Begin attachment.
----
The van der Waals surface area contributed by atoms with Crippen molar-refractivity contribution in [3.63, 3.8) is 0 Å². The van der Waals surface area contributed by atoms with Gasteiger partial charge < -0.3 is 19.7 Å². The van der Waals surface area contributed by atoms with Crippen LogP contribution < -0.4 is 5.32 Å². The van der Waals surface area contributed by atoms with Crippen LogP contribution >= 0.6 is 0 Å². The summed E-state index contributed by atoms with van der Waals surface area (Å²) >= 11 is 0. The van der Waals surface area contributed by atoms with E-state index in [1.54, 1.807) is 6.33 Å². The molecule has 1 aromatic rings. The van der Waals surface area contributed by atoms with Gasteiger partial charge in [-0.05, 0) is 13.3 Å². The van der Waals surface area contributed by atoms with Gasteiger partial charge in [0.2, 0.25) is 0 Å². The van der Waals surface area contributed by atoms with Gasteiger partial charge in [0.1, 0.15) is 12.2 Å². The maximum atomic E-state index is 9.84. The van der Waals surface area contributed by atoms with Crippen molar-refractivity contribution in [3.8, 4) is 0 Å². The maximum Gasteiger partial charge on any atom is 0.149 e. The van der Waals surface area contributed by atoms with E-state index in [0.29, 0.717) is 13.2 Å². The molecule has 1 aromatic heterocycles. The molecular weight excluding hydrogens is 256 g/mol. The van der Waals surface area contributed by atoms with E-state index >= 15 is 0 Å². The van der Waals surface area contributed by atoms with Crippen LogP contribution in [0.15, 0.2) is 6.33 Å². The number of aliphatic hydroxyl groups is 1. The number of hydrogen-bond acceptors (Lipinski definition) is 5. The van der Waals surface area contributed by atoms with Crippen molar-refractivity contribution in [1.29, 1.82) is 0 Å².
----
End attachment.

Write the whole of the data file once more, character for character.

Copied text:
The van der Waals surface area contributed by atoms with Crippen molar-refractivity contribution in [3.63, 3.8) is 0 Å². The van der Waals surface area contributed by atoms with Gasteiger partial charge < -0.3 is 19.7 Å². The van der Waals surface area contributed by atoms with Crippen LogP contribution < -0.4 is 5.32 Å². The van der Waals surface area contributed by atoms with Crippen LogP contribution >= 0.6 is 0 Å². The summed E-state index contributed by atoms with van der Waals surface area (Å²) >= 11 is 0. The van der Waals surface area contributed by atoms with E-state index in [1.54, 1.807) is 6.33 Å². The molecule has 1 aromatic rings. The van der Waals surface area contributed by atoms with Gasteiger partial charge in [-0.05, 0) is 13.3 Å². The van der Waals surface area contributed by atoms with Gasteiger partial charge in [0.2, 0.25) is 0 Å². The van der Waals surface area contributed by atoms with Gasteiger partial charge in [0.1, 0.15) is 12.2 Å². The maximum atomic E-state index is 9.84. The van der Waals surface area contributed by atoms with Crippen molar-refractivity contribution in [3.8, 4) is 0 Å². The maximum Gasteiger partial charge on any atom is 0.149 e. The van der Waals surface area contributed by atoms with E-state index in [0.29, 0.717) is 13.2 Å². The molecule has 1 aromatic heterocycles. The molecular weight excluding hydrogens is 256 g/mol. The van der Waals surface area contributed by atoms with E-state index >= 15 is 0 Å². The van der Waals surface area contributed by atoms with Crippen LogP contribution in [0.15, 0.2) is 6.33 Å². The number of aliphatic hydroxyl groups is 1. The number of hydrogen-bond acceptors (Lipinski definition) is 5. The van der Waals surface area contributed by atoms with Crippen molar-refractivity contribution in [1.29, 1.82) is 0 Å².